Unclear program requirements can also be a problem. My undergrad had a line in their math major grad requirements that stated that math majors were "expected" to take their blah gen ed requirement (blah being the requirement met by pretty much every math class ever and also the for majors physics sequence - the actual name was something school specific) outside of the math department (implying that all math majors better go take physics).
I never had schedule room to take physics (because the labs consistently were at the same time as choir practice) and this was the only thing stopping me from adding a math major to my degree. I found out that "expected" meant "we want you to do this, but we'll still totally give you the major if you don't" partway through fall semester of my senior year. If I'd known even one semester earlier I would have easily been able to schedule remaining the math classes I needed for the major - as it was I fell one short because I had to drop one of the three math classes I was taking my last semester so as to have time to finish my thesis for my other department and also sleep.
What you might not realize is that the typical HS grad in most states barely passed HS algebra 1 and has been actively forgetting it since then. Passing history and humanities and Science Without Math does not increase the odds of being able to solve a quadratic equation, let alone fractions.
We also sometimes have students who had the bad luck of signing up for more than one class that got canceled due to low enrollment - and when they scrambled to fill the resultant hole in their schedule, they picked something that wouldn't count toward their major, without realizing it.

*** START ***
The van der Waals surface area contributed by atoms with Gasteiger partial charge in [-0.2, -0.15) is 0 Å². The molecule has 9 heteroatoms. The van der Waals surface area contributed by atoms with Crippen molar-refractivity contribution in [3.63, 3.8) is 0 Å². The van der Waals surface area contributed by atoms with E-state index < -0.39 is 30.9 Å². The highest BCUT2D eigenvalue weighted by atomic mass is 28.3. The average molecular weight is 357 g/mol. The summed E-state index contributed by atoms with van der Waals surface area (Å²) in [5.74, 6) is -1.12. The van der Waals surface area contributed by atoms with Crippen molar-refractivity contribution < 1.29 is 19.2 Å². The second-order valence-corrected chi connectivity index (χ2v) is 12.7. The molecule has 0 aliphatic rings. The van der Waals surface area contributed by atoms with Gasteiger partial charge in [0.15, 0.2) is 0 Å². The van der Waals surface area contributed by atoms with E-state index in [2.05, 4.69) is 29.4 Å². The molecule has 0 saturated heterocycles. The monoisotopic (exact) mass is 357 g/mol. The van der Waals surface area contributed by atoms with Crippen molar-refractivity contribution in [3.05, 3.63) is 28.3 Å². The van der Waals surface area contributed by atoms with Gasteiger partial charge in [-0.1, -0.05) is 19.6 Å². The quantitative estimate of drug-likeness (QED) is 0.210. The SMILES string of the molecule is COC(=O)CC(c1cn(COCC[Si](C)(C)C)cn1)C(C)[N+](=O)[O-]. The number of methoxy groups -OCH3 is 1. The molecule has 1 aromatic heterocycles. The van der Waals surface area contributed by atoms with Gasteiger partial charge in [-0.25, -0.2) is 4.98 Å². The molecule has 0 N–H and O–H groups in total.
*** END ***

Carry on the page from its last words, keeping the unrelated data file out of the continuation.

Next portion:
And we have gen eds that also count for majors/minors, and similar-sounding gen eds that don't count for majors/minors. This trips up a lot of students.
Some of this could be resolved with a bit of administrative house cleaning. But of course, there's always the student equivalent of "user error," too.
I didn't have the heart to tell him.
Even with only high school math, my skills are still pretty good, but all I need to get through life (and I've somehow become the faculty expert on our local cc budget and how some complicated parts of it are calculated and reported to the State) is basic arithmetic, how to do fractions and percentages, and some very basic algebra. In other words, eighth grade math--tops.
I'm saying this because intermediate algebra seems like a barrier that's artificially high, and one that keeps many folks from graduating from cc's and transferring.
what does education requirement means for a particular post
Later, when I went to work for this same university, I realized that this crap was standard practice. It was a way to squeeze a few more courses (and a few more dollars) out of students and their financial aid programs. It is still going on. I couldn't stop it, but I did start advising students to please communicate with their advisors via email, so that they'd have a record of what they were being told.
It's still going on. Most recently a student has had to leave with nothing - this person can get no more financial aid to cover the new requirements the unviersity says they must have to graduate according to new requirements not in place when they started.
I'm anonymous because, while I no longer work at this university, they're in a lot of trouble right now for various things. I hope this is one of them, obviously.